“Because the public schools in La Jolla were not segregated, any child who lived in La Jolla was allowed to attend La Jolla Elementary and La Jolla High,” McVey’s research shows.
Lorenza Pace, another author of the “La Jolla, California Black Pioneers” book who was born in La Jolla in 1934, confirmed this notion. Her mother, she said, was the first black female to attend La Jolla Elementary, although not the first one to graduate from the school.
“Yearbook photographs make it possible to track these students through their schooling years, and these photographs assist in developing the broader picture of the black community during these early years,” McVey reported.
Pace, who went to school in La Jolla, remembers being one of two black female students in her class, but she said she didn’t experience prejudice. “Life was very easy to navigate at that time in La Jolla. I don’t remember discrimination, except one incident that I had with one teacher in La Jolla High,” she said.
In 1926 the first African-American church opened, the La Jolla Union Mission Church, sponsored by the nearby white Presbyterian Church. “Within a few years, the denomination of the church on Cuvier Street changed to Methodist, but the church continued to receive funds from First Presbyterian to assist them during this early period,” McVey stated.
The budding church community was responsible for the Church mortgage and in 1936, when it was paid of, a celebration was and banquet dinner was held at La Jolla Rec Center.
Waters and McVey found evidence that a second, smaller religious congregation also formed among African-Americans in La Jolla. “Priding themselves as the founders of the first Black church in La Jolla, the older settlers took it upon themselves to set the standards as to who ‘belonged’ and who didn’t,” Waters wrote.
McVey agreed, “In 1935, the pool hall became a place of worship on Sundays for new arrivals who lacked ties to wealthy white families or earlier black settlers.”
By 1944, this group erected the New Holiness Church, called Saint John Church of God in Christ. “Without the help of white benefactors, they managed to build themselves a church,” Waters wrote. This second religious group was reportedly frowned upon by the first congregation as people with habits such as drinking or gambling.
Hayek, who was born in Virginia and came to La Jolla in 1950 at age 2 with her mother, recalled that at her uncle Charles’ Ranch, “Men rented apartments, and they had a gambling-type casino and my uncle would let people gamble back there.” However, she remembered been a proud part of the Cuvier Street first African-American congregation. “Church was a big deal,” she said.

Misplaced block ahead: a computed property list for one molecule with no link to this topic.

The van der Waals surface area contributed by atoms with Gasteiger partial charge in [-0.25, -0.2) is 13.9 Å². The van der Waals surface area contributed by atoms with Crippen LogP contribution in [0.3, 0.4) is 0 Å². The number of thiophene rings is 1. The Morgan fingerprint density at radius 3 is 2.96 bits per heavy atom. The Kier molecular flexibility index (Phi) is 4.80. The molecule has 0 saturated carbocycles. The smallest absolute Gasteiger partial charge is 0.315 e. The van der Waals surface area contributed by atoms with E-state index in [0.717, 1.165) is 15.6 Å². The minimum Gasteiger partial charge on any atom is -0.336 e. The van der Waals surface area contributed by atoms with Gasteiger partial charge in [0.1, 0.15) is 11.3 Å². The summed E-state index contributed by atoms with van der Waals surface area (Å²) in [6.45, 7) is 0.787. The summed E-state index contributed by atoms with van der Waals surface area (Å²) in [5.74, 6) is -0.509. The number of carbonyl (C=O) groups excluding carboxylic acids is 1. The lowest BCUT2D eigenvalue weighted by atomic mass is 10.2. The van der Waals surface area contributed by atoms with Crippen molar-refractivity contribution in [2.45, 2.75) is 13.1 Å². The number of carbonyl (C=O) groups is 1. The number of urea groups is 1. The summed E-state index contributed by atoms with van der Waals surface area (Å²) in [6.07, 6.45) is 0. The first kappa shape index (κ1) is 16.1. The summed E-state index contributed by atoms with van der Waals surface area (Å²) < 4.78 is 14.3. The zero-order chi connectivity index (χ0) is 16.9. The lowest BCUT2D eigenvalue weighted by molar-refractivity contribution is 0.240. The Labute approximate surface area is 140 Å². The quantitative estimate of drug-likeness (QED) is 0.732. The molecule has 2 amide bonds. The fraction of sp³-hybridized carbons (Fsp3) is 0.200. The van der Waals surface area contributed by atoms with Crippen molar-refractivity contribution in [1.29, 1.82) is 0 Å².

Charles would not only rent rooms but also lend money to workers when they were in trouble, Hayek explained. “Uncle did a lot for the blacks in the community, he was very well respected.” He lived in his home on Draper Avenue until he died at age 81. Hayek said the house was found to be “historic” and was moved to Arenas Street and La Jolla Boulevard, where it still stands.
“La Jolla, California Black Pioneers and Pioneer Descendants,” by Bettye Brown, Charley Buchanan, Donnie Epps, Catherine Hayek and Lorenza Taylor-Pace, is available by emailing email@example.com or firstname.lastname@example.org
Next Week: A look at the black community in the 1941-1949.
Catherine Hayek shares her memories of La Jolla
- “They called me ‘Bootsy’ because I was very small and uncle had a big pair of boots and I was trying to walk in them.”
- “In the summer we went to the Children’s Pool we stayed out there all day, and nobody would bother us, we would run around all up and down all those beaches down there.”
- “My uncle, Charles Wood, didn’t have any children, so I was like his daughter and he spoiled me.”
- “I went to school at La Jolla Elementary, and that was the first time that I experienced a little prejudice. A lot of little boys didn’t want touch me. It hurt a little bit, but I was OK because I had a lot of friends in school.”
- “Betty Brown and I were in the Brownies, and we were the only African-Americans there. We blended right in, we didn’t think anything about prejudice, because all we knew was white people.”
La Jolla Light’s 4-part story series, La Jolla’s Black Pioneers, can be read at:
• La Jolla’s Black Pioneers, Part 1: The brief rise of the town’s African-American community
• La Jolla’s Black Pioneers, Part 2: A tight-knit community in the Great Depression era
• La Jolla’s Black Pioneers, Part 3: An African-American community shaken by World War II
• La Jolla’s Black Pioneers, Part 4: Decline and dissolution of an African-American community